Ponytail palm (Beaucarnea recurvata or Nolina recurvata) is an easy-to-grow houseplant with very low maintenance requirements. However, if you notice leaves turning a reddish-brown or purple color, you may have a problem. Don’t worry! It’s usually an easy fix.
So, why is my ponytail palm turning purple? The most common causes of purple leaves are dry soil, too much light without proper acclimation, and/or dramatically changing conditions (temperature, watering routine, light, etc). If the plant is not happy, the leaves will start to show it by changing color.
In this post, we’ll take a closer look at why you’re seeing purple and what you can do to fix it.
Under-watering may cause your ponytail palm leaves to turn a purple, red, or brown color – usually starting at the leaf tips. Although this hardy dessert plant doesn’t need a lot of moisture, it’s still possible to under-water it.
The “knot” on the plant’s trunk is a natural water reservoir, so it can go quite a long time without watering – especially during the winter months. You can forget to water it for a month at a time and it will usually be perfectly fine. But you may begin to see some color changes in the leaves.
For the best results and to prevent discoloration, follow these guidelines for watering your ponytail palm plant:
- Water when the top quarter of the soil becomes dry.
- Water once a week during spring through fall.
- You can allow the soil to completely dry out in winter by reducing watering frequency to once every two weeks.
- Always use lukewarm water and pour over the soil slowly. Once water starts to seep out of the drainage hole, you’ve given it enough water.
- Never all the plant to sit in water.
- If you notice the bulb on the trunk shrinking, this is a sign that water is needed.
It’s hard to underwater a ponytail palm. But if you’ve gone longer than a couple weeks without watering, the trunk reservoir may run out of water and leaf tips may start to change color. Just remember to water once a week all year except winter, then reduce watering to once every two weeks. That should be more than enough to keep the plant happy.
Another common cause of ponytail palm turning purple is being placed in direct sun after being indoors or in a shadier area for a period of time.
Because ponytail palm is native to the desert, it can thrive in bright sunlight. However, it must be acclimated to the bright light slowly. If you take a ponytail palm that’s been living indoors for a few months and place it outside in the direct sun without acclimation, it will become stressed and leaves may begin to turn purple or red.
How do you acclimate a ponytail palm to brighter light?
The best way is to slowly move it towards the new location a little every day. If the location is outside, begin by placing it in a shady outdoor area for a few hours each day, then slowly increase the time spent outdoors over the next week.
If the location is indoors, like a brighter window, just move the plant physically closer to the new area by a few inches every day. Allow at least a week of moving slowly closer. Once you get the plant in it’s new location, you may want to hang a sheer curtain over the window for a few days – just to make sure.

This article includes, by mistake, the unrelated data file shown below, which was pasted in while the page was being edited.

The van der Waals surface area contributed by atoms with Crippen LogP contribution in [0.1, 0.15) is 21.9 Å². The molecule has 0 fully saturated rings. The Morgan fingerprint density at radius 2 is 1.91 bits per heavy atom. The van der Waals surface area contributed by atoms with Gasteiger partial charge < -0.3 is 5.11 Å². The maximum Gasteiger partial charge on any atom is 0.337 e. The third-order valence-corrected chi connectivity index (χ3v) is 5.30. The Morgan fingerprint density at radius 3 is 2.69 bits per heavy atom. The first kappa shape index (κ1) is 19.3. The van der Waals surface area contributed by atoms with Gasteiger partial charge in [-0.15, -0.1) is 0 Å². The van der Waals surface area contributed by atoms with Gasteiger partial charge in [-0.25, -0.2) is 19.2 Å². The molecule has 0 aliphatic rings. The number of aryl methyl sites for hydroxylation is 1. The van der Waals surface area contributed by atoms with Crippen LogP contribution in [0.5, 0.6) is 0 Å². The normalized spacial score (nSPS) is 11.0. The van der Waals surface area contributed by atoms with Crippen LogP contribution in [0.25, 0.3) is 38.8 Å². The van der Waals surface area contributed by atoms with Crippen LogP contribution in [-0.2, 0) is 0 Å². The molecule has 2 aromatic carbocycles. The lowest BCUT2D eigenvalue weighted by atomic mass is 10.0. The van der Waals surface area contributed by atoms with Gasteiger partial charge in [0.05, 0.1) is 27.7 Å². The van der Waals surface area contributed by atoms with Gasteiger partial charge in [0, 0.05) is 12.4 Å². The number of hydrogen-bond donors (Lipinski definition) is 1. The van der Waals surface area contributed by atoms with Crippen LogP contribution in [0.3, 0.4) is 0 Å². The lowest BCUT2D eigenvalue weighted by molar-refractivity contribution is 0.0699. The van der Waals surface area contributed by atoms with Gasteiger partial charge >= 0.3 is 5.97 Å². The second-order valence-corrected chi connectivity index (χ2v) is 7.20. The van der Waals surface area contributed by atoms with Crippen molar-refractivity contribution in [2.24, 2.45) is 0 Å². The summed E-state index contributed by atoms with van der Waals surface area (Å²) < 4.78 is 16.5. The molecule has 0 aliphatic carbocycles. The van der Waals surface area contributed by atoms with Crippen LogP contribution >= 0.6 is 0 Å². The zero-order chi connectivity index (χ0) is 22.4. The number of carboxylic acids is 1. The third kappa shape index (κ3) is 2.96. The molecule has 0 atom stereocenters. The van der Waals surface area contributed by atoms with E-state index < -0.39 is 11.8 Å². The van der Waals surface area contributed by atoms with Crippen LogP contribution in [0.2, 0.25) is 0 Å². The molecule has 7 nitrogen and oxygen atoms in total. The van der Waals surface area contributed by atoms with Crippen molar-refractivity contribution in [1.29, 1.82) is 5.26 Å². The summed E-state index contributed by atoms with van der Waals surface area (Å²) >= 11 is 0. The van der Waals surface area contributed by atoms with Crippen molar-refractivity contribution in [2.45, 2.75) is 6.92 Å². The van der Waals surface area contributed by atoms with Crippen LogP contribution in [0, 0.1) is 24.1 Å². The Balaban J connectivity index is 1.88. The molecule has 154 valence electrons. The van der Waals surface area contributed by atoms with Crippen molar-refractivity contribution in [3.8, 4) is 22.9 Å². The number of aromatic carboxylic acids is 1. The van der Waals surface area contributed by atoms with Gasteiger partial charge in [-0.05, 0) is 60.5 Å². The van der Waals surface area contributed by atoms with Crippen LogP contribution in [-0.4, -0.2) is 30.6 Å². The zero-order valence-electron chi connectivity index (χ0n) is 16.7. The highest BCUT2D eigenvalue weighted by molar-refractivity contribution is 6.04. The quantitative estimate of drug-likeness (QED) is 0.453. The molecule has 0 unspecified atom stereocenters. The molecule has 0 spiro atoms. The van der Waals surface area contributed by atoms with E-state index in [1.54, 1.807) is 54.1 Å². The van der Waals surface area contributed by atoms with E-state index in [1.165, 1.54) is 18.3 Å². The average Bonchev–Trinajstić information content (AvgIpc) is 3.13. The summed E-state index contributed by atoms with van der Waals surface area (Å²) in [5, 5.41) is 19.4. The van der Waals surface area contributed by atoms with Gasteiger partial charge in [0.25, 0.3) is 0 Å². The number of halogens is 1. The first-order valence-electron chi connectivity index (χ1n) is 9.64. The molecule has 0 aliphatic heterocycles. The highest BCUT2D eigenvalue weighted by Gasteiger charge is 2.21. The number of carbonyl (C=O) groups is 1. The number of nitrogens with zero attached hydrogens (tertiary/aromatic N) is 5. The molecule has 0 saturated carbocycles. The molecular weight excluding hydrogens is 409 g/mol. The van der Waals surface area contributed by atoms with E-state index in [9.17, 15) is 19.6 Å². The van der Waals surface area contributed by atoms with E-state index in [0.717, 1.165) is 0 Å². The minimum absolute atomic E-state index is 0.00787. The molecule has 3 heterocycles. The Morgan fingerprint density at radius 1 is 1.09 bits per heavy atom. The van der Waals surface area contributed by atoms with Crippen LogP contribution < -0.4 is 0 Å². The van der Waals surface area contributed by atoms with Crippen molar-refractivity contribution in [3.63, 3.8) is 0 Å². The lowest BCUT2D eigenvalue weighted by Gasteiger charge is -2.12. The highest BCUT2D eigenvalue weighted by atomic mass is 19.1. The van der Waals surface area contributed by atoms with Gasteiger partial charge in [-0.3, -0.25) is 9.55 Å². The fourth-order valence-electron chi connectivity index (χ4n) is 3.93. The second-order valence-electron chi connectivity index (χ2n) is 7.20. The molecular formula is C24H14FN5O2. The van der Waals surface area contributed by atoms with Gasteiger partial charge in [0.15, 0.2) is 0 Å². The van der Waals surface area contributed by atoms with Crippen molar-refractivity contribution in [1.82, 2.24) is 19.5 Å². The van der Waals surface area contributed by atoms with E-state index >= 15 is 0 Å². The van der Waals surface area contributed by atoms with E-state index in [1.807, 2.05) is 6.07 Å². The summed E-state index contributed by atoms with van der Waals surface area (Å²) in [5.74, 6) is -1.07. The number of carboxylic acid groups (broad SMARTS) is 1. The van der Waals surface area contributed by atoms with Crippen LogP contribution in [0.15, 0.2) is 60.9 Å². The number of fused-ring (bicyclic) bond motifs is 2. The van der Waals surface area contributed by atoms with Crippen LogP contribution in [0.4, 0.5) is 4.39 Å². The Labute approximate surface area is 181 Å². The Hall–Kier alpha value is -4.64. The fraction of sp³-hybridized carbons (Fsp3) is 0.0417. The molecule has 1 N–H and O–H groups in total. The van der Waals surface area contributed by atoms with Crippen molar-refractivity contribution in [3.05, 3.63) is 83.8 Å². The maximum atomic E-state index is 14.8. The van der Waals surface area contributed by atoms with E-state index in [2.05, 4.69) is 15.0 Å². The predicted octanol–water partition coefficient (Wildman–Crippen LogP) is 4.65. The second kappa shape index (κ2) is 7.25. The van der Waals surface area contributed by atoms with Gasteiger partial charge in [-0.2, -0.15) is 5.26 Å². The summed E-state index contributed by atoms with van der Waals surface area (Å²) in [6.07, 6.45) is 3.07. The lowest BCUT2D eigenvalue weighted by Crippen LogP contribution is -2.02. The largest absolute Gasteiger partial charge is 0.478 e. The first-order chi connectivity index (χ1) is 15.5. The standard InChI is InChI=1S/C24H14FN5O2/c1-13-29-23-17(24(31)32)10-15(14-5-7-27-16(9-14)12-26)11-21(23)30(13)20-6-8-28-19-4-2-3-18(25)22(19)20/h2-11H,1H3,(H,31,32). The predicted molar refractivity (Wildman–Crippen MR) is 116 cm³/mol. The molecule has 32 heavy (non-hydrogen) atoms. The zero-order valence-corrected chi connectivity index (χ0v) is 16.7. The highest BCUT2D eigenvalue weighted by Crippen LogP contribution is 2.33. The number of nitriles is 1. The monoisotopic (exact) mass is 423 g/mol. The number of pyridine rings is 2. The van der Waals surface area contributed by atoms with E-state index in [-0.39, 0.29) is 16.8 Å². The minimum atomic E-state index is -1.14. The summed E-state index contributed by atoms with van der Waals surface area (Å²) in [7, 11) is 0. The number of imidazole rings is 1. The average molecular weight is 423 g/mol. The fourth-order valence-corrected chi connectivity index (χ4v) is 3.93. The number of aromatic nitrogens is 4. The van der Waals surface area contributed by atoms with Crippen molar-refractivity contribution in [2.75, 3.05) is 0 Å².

Even when slowly acclimating to new conditions, you may still see some leaves drop or change color temporarily. Ponytail palm is not particularly finicky, but it doesn’t like to be moved once it’s become happy in a certain location.
Dramatic changes in environment are another reason for ponytail palm turning purple. As described above, ponytail palm does not like dramatically changing conditions – such as light changing from medium to very bright suddenly.
Some other environmental changes that may cause leaf discoloration include:
- Changes in light exposure – Make sure to acclimate to brighter light slowly, as discussed above. Ponytail palm can handle lower light for short periods, but it will eventually kill the plant. Ideal lighting is bright indirect to full sun (south- or west-facing window).
- Changes in temperature – Ponytail palm grows best when temperatures stay in the range of 65 to 75 degrees F (18 to 24 degrees C) at all times. It likes the warm, dry air of most homes. If temperatures drop below 65 degrees F (18 degrees C), leaves may begin to drop or change color. It’s also a good idea to keep the plant away from drafts and heating vents.
- Changes in moisture – If the plant goes from super bone dry to drenched in an instant, this can cause the leaves to turn color or drop. It stresses the plant. If you notice your ponytail palm is very dry or you haven’t watered it in a while, give it lukewarm water and pour into the soil slowly.
How to Fix Ponytail Palm Turning Purple
Ponytail palm is truly an easy-care houseplant. The only issues that might cause it to turn purple are under-watering, placing in bright light when it isn’t acclimated, and other dramatic changes in its environment – like temperature fluctuations.
However, if you keep it watered enough (but not too much), keep it in a sunny window, and don’t move it around too much – your ponytail palm will be thriving in no time. If you do have purple leaves or leaf-tips, don’t worry. They will turn green again once you’ve fixed the issues.